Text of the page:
3. What venue does the team currently play in?
We play at Gordon Field, which is a 1,500-seat stadium at the Kitsap County Fairgrounds. It is a turf field that is part of the local parks association. We rent it from them. In the last few of years, we have been using a couple of the barns as locker rooms, which always gives an interesting experience to visiting players, though we’re continually looking at upgrading the venue. We use the same field for training and games, and it is a great fit for us. We are looking at expanding and improving the stadium in various ways.
4. What does attendance look like a typical match? What was your best attended match and the circumstances around it (including the attendance #s)?
It depends on who you are playing against and the time of year. In Washington, we have a notoriously rainy spring and a good summer. Usually we can get between 500 and 1,000, maybe a little more than a 1,000 if the opponent and weather conditions are right.
Kitsap County has a lot of young families and a lot of people who play soccer. Parents and their younger kids, that sort of thing. We also try to draw from the local Navy base. In the past, we have played an annual friendly against the team from Navy Base Kitsap as part of our community outreach. We’re doing the best we can to attract more casual sports fans as well. We are always looking to expand our reach.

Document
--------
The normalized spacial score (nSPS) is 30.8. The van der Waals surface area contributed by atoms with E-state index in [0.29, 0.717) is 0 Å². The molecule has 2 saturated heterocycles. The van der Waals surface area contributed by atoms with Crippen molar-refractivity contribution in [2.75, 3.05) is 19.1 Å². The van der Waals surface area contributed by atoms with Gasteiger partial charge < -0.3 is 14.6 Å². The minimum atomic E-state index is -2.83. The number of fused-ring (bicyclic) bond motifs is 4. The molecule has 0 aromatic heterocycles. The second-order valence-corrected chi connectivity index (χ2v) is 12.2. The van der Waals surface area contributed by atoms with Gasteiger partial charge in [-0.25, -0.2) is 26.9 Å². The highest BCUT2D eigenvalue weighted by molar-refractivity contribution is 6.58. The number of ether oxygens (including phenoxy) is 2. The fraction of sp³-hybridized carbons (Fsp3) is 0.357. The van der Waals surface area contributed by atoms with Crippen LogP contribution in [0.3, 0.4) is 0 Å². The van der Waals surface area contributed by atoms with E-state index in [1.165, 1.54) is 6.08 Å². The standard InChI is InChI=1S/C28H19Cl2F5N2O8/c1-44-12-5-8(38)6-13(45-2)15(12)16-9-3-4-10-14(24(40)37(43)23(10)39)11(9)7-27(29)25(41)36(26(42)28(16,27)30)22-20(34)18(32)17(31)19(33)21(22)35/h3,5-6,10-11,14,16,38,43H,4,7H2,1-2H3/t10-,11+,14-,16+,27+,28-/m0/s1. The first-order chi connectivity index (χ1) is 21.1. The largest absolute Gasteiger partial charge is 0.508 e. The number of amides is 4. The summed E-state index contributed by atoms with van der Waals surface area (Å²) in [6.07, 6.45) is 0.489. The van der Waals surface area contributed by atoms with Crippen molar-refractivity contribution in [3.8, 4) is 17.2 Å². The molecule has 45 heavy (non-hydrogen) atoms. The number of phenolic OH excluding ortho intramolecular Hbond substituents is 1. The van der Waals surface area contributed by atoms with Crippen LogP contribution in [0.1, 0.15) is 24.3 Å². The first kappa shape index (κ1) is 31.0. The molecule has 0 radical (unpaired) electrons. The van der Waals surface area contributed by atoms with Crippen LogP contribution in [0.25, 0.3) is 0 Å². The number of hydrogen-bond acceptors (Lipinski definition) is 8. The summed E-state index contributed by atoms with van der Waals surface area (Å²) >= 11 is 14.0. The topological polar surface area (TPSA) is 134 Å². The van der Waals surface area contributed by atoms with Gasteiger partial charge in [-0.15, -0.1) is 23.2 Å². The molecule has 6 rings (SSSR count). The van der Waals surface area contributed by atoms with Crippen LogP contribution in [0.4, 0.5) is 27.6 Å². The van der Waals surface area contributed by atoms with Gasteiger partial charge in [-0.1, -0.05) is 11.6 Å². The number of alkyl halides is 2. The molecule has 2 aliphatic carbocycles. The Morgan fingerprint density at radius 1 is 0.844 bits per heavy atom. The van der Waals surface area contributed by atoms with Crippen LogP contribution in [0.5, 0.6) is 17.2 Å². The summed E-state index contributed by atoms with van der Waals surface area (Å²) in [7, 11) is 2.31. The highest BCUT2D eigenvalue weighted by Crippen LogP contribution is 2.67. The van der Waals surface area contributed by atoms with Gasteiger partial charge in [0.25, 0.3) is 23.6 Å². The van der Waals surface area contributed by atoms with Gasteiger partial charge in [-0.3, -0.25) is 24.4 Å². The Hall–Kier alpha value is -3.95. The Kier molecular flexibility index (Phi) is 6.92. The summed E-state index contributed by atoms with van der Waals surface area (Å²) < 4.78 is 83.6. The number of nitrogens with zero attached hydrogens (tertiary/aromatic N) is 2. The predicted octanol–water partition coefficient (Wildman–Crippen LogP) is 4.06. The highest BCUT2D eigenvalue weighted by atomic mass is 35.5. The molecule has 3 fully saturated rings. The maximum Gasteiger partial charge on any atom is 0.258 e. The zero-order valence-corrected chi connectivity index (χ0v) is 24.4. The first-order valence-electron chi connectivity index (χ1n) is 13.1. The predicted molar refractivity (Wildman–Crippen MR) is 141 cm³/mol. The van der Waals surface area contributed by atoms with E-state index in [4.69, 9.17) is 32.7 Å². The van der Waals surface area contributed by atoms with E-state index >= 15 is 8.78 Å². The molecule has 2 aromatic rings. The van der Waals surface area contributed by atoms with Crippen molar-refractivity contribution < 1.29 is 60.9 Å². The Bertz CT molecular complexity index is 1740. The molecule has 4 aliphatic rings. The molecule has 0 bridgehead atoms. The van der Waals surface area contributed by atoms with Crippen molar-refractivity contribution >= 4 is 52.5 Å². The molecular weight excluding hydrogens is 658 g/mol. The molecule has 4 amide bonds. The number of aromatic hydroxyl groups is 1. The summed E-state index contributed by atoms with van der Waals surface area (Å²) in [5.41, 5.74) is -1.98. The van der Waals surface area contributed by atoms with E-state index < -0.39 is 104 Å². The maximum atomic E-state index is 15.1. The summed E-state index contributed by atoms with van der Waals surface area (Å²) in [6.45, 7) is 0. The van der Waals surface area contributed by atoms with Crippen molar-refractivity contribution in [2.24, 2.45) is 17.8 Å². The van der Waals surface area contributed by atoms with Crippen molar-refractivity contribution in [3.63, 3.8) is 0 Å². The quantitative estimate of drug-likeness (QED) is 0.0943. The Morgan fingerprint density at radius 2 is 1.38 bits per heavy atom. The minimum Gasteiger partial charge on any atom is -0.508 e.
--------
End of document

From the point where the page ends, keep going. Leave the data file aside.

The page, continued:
5. Seattle is a booming soccer market, with the Sounders drawing incredible attendance year after year. Do you think that Seattle metro area could support an independent NASL or USL team in addition to the Sounders?
It is possible – it depends. When we talk about the Seattle metro area, it is a big area. Are people going to go from Seattle to Bremerton to watch us play? Probably not. When we’re talking about the cities between Seattle and Tacoma, that is where the Sounders draw their fans from as well as east of Seattle. I don’t think the area would support a second MLS team, but a team in the lower leagues? With the right people involved, perhaps. Maybe a USL or NASL team could be in Tacoma, an hour south of Seattle. It would need to be far enough away from Seattle, and then you could be convenient to the local area. You could maybe go east, but Tacoma would be the most likely spot given the distance and population there.
6. Kitsap has been one of the most successful clubs playing at the D4 level. You recently had a great run in the U.S. Open Cup, beating the Sacramento Republic of the USL and making it to the Fourth Round. What is the long term vision for the team?